Turn the heat down and simmer for at least one hour, stirring occasionally, then turn it off.
If you’d like a darker, longer-lasting color, allow the garment to sit in the dye overnight (a full 24 hours).
Remove the garment from the dye (wring it out of course) and wash it in cold water. I used the “Rinse and Spin” setting on my washer, use whatever would be the equivalent on your model.
Dry completely (in the dryer) and enjoy your cool new upcycled garment!
I ironed the shirts to really set the dye but that is totally optional. I hate ironing so I surprised myself by doing this step! Hahahaha!
For reference, here is the shirt dyes with the yellow chamomile flowers against a shirt that was the color I began with-plain white. As you can see, quite a bit of color for such a small amount of flowers!
The dye could stain some pots and spoons (or your hands!), so use ones that you don’t mind that possibly happening to.
Your garment will be lighter when it dries and will slowly lose color each time you wash it. Wash separately in cold water to slow this process down. Remember that you can always re-dye it!
Don’t necessarily expect a perfectly uniform dying effect, sometimes you may get an almost tie-dyed kind of look, especially if your dye does not completely cover your garment-enjoy the beautiful and perfectly imperfect look!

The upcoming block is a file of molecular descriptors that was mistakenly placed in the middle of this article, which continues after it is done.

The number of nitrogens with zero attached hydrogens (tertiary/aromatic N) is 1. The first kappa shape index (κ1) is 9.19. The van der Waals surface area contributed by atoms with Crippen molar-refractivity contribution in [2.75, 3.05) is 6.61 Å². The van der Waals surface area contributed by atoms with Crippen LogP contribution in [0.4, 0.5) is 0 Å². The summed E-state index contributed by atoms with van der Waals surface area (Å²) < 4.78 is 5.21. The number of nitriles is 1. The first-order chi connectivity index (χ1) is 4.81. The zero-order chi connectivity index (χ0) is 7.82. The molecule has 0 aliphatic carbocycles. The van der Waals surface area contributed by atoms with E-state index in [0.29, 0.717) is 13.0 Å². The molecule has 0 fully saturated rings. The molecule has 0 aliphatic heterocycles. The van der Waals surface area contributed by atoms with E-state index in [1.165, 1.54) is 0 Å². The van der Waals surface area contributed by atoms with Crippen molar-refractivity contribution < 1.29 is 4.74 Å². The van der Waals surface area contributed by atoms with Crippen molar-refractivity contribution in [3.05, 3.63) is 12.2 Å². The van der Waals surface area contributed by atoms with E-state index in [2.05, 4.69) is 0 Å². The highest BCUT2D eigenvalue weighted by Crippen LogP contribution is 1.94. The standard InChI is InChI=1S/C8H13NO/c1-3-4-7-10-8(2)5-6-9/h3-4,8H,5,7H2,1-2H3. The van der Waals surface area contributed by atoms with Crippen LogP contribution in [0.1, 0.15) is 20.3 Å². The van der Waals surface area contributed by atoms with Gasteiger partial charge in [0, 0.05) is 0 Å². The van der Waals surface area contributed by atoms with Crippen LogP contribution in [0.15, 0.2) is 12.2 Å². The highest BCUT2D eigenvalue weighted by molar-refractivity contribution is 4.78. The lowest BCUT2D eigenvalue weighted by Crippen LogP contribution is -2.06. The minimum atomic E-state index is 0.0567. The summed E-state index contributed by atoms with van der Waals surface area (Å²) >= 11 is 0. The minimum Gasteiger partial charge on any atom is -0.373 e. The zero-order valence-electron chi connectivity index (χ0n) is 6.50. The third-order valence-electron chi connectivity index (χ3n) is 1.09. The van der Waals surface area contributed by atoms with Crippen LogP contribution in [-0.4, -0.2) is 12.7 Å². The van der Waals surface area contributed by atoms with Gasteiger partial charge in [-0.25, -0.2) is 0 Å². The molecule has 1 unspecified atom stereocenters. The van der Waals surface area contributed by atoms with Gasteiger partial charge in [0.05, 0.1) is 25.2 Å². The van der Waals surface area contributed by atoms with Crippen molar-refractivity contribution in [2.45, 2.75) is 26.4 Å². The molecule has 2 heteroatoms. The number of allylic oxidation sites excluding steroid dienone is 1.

Fresh ingredients will give you a much stronger dye than dried (dried in some cases may not work at all) but you can always give it a try and trash or (preferably) compost any dye materials that don’t work out.
Natural fabrics like cotton and linen generally take the dye better, but you can use any fabric. Try it with curtains, flour towels, handkerchiefs…the possibilities are endless!
Here’s a handy-dandy guide to some all natural plant dyes:
Brown: coffee, tea, dandelion roots, walnut hulls, acorns
Red: beets, pomegranate, hibiscus flowers
Yellow: yellow onion skins, marigolds, sunflower petals, St John’s Wort, dandelion flowers, paprika, turmeric, celery leaves, lilac twigs, yellow dock roots, yellow chamomile flowers
Orange: carrots, yellow onion skins
Green: grass, nettles, artichokes, spinach, peppermint leaves, hibiscus leaves (pretty much most leaves will do it!)
Pink: roses, berries, cherries
Blue: blueberries, indigo, red cabbage, elderberries
Really any colorful flower or plant material (non-poisonous or skin irritating) will give you a good dye…don’t be afraid to experiment!!!
If you’re looking to throw a cool and sustainable kids’ birthday party, look no further! Check out my Budget+Earth Friendly Kids’ Party post!
©2019 Cazoshay Marie. All rights reserved. Unauthorized use and/or duplication of this material without express and written permission from this blog’s author and/or owner is strictly prohibited. Excerpts and links may be used, provided that full and clear credit is given to Cazoshay Marie with appropriate and specific direction to the original content.
As an Amazon Associate I earn from qualifying purchases.
D.I.D. with Cazoshay and its materials are not intended to treat, diagnose, cure or prevent any disease. All material on this blog is provided for educational purposes only. Always seek the advice of your physician or another qualified healthcare provider for any questions you have regarding a medical condition, and before undertaking any diet, exercise or other health related program.